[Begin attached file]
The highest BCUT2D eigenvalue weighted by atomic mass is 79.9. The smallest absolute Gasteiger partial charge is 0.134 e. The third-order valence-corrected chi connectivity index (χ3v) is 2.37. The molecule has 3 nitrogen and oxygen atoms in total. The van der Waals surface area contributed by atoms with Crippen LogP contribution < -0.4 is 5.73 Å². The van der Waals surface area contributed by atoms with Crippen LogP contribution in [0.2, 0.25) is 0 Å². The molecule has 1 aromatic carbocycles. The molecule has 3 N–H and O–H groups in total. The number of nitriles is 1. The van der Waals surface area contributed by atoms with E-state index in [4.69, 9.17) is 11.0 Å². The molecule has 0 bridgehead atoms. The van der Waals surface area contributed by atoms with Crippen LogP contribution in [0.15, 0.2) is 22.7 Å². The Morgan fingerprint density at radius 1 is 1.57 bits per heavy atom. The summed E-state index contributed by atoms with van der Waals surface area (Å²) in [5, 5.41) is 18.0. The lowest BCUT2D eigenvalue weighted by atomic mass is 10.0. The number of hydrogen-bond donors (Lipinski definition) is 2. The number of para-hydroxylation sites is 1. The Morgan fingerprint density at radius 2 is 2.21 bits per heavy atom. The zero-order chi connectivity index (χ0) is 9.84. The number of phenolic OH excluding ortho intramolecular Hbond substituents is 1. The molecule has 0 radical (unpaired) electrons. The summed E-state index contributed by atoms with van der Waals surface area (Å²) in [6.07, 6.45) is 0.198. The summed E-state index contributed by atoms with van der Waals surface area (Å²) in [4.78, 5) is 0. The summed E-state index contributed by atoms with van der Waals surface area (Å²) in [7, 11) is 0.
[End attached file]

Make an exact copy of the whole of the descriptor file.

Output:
The highest BCUT2D eigenvalue weighted by atomic mass is 79.9. The smallest absolute Gasteiger partial charge is 0.134 e. The third-order valence-corrected chi connectivity index (χ3v) is 2.37. The molecule has 3 nitrogen and oxygen atoms in total. The van der Waals surface area contributed by atoms with Crippen LogP contribution < -0.4 is 5.73 Å². The van der Waals surface area contributed by atoms with Crippen LogP contribution in [0.2, 0.25) is 0 Å². The molecule has 1 aromatic carbocycles. The molecule has 3 N–H and O–H groups in total. The number of nitriles is 1. The van der Waals surface area contributed by atoms with E-state index in [4.69, 9.17) is 11.0 Å². The molecule has 0 bridgehead atoms. The van der Waals surface area contributed by atoms with Crippen LogP contribution in [0.15, 0.2) is 22.7 Å². The Morgan fingerprint density at radius 1 is 1.57 bits per heavy atom. The summed E-state index contributed by atoms with van der Waals surface area (Å²) in [5, 5.41) is 18.0. The lowest BCUT2D eigenvalue weighted by atomic mass is 10.0. The number of hydrogen-bond donors (Lipinski definition) is 2. The number of para-hydroxylation sites is 1. The Morgan fingerprint density at radius 2 is 2.21 bits per heavy atom. The zero-order chi connectivity index (χ0) is 9.84. The number of phenolic OH excluding ortho intramolecular Hbond substituents is 1. The molecule has 0 radical (unpaired) electrons. The summed E-state index contributed by atoms with van der Waals surface area (Å²) in [6.07, 6.45) is 0.198. The summed E-state index contributed by atoms with van der Waals surface area (Å²) in [4.78, 5) is 0. The summed E-state index contributed by atoms with van der Waals surface area (Å²) in [7, 11) is 0.